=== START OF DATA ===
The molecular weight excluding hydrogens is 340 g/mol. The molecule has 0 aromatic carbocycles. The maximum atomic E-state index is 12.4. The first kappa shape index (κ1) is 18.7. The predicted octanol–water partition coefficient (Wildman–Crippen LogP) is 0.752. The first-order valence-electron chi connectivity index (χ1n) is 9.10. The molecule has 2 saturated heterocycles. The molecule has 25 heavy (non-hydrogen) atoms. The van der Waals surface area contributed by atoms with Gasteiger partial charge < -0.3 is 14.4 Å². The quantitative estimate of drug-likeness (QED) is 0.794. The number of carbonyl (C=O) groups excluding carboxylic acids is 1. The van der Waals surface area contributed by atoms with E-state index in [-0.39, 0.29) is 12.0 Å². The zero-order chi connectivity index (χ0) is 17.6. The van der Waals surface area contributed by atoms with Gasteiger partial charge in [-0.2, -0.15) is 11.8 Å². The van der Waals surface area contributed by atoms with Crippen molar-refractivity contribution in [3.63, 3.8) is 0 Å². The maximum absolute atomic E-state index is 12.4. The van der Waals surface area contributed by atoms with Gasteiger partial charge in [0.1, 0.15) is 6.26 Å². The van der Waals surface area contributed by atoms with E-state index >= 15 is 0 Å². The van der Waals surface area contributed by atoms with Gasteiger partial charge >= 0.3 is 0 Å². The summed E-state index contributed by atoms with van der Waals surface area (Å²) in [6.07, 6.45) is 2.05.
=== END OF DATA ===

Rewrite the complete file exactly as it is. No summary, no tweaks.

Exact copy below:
The molecular weight excluding hydrogens is 340 g/mol. The molecule has 0 aromatic carbocycles. The maximum atomic E-state index is 12.4. The first kappa shape index (κ1) is 18.7. The predicted octanol–water partition coefficient (Wildman–Crippen LogP) is 0.752. The first-order valence-electron chi connectivity index (χ1n) is 9.10. The molecule has 2 saturated heterocycles. The molecule has 25 heavy (non-hydrogen) atoms. The van der Waals surface area contributed by atoms with Gasteiger partial charge < -0.3 is 14.4 Å². The quantitative estimate of drug-likeness (QED) is 0.794. The number of carbonyl (C=O) groups excluding carboxylic acids is 1. The van der Waals surface area contributed by atoms with E-state index in [-0.39, 0.29) is 12.0 Å². The zero-order chi connectivity index (χ0) is 17.6. The van der Waals surface area contributed by atoms with Gasteiger partial charge in [-0.2, -0.15) is 11.8 Å². The van der Waals surface area contributed by atoms with Crippen molar-refractivity contribution in [3.63, 3.8) is 0 Å². The maximum absolute atomic E-state index is 12.4. The van der Waals surface area contributed by atoms with Gasteiger partial charge in [0.1, 0.15) is 6.26 Å². The van der Waals surface area contributed by atoms with E-state index >= 15 is 0 Å². The van der Waals surface area contributed by atoms with Gasteiger partial charge >= 0.3 is 0 Å². The summed E-state index contributed by atoms with van der Waals surface area (Å²) in [6.07, 6.45) is 2.05.